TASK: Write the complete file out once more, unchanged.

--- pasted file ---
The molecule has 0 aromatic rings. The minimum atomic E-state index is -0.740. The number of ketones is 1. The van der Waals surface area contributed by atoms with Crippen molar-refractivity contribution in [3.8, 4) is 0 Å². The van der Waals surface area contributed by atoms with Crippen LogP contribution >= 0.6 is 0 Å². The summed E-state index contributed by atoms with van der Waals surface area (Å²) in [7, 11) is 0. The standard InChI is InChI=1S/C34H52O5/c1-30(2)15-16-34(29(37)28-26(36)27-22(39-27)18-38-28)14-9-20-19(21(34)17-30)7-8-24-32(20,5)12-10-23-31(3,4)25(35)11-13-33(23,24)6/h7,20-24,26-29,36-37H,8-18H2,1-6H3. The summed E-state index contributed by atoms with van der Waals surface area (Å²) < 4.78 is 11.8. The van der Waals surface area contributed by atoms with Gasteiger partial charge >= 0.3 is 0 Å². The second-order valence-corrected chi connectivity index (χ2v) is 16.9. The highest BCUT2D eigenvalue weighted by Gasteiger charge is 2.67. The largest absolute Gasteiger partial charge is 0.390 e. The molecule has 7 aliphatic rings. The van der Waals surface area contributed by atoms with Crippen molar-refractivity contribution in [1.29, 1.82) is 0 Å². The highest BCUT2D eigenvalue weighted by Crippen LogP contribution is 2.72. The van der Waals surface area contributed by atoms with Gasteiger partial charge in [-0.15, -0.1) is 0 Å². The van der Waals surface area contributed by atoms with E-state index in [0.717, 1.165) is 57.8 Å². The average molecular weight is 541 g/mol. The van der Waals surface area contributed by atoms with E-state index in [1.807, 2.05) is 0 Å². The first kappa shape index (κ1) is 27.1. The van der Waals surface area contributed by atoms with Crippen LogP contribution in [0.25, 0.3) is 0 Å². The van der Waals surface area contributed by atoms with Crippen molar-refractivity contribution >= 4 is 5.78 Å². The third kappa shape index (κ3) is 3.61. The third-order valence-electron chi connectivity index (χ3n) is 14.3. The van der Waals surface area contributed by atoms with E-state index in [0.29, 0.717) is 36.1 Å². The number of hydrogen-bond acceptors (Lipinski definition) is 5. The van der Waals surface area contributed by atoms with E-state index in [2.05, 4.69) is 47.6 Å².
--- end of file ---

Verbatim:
The molecule has 0 aromatic rings. The minimum atomic E-state index is -0.740. The number of ketones is 1. The van der Waals surface area contributed by atoms with Crippen molar-refractivity contribution in [3.8, 4) is 0 Å². The van der Waals surface area contributed by atoms with Crippen LogP contribution >= 0.6 is 0 Å². The summed E-state index contributed by atoms with van der Waals surface area (Å²) in [7, 11) is 0. The standard InChI is InChI=1S/C34H52O5/c1-30(2)15-16-34(29(37)28-26(36)27-22(39-27)18-38-28)14-9-20-19(21(34)17-30)7-8-24-32(20,5)12-10-23-31(3,4)25(35)11-13-33(23,24)6/h7,20-24,26-29,36-37H,8-18H2,1-6H3. The summed E-state index contributed by atoms with van der Waals surface area (Å²) < 4.78 is 11.8. The van der Waals surface area contributed by atoms with Gasteiger partial charge >= 0.3 is 0 Å². The second-order valence-corrected chi connectivity index (χ2v) is 16.9. The highest BCUT2D eigenvalue weighted by Gasteiger charge is 2.67. The largest absolute Gasteiger partial charge is 0.390 e. The molecule has 7 aliphatic rings. The van der Waals surface area contributed by atoms with Crippen molar-refractivity contribution in [1.29, 1.82) is 0 Å². The highest BCUT2D eigenvalue weighted by Crippen LogP contribution is 2.72. The van der Waals surface area contributed by atoms with Gasteiger partial charge in [-0.15, -0.1) is 0 Å². The van der Waals surface area contributed by atoms with E-state index in [0.717, 1.165) is 57.8 Å². The average molecular weight is 541 g/mol. The van der Waals surface area contributed by atoms with E-state index in [1.807, 2.05) is 0 Å². The first kappa shape index (κ1) is 27.1. The van der Waals surface area contributed by atoms with Crippen LogP contribution in [0.25, 0.3) is 0 Å². The van der Waals surface area contributed by atoms with Crippen molar-refractivity contribution >= 4 is 5.78 Å². The third kappa shape index (κ3) is 3.61. The third-order valence-electron chi connectivity index (χ3n) is 14.3. The van der Waals surface area contributed by atoms with E-state index in [0.29, 0.717) is 36.1 Å². The number of hydrogen-bond acceptors (Lipinski definition) is 5. The van der Waals surface area contributed by atoms with E-state index in [2.05, 4.69) is 47.6 Å².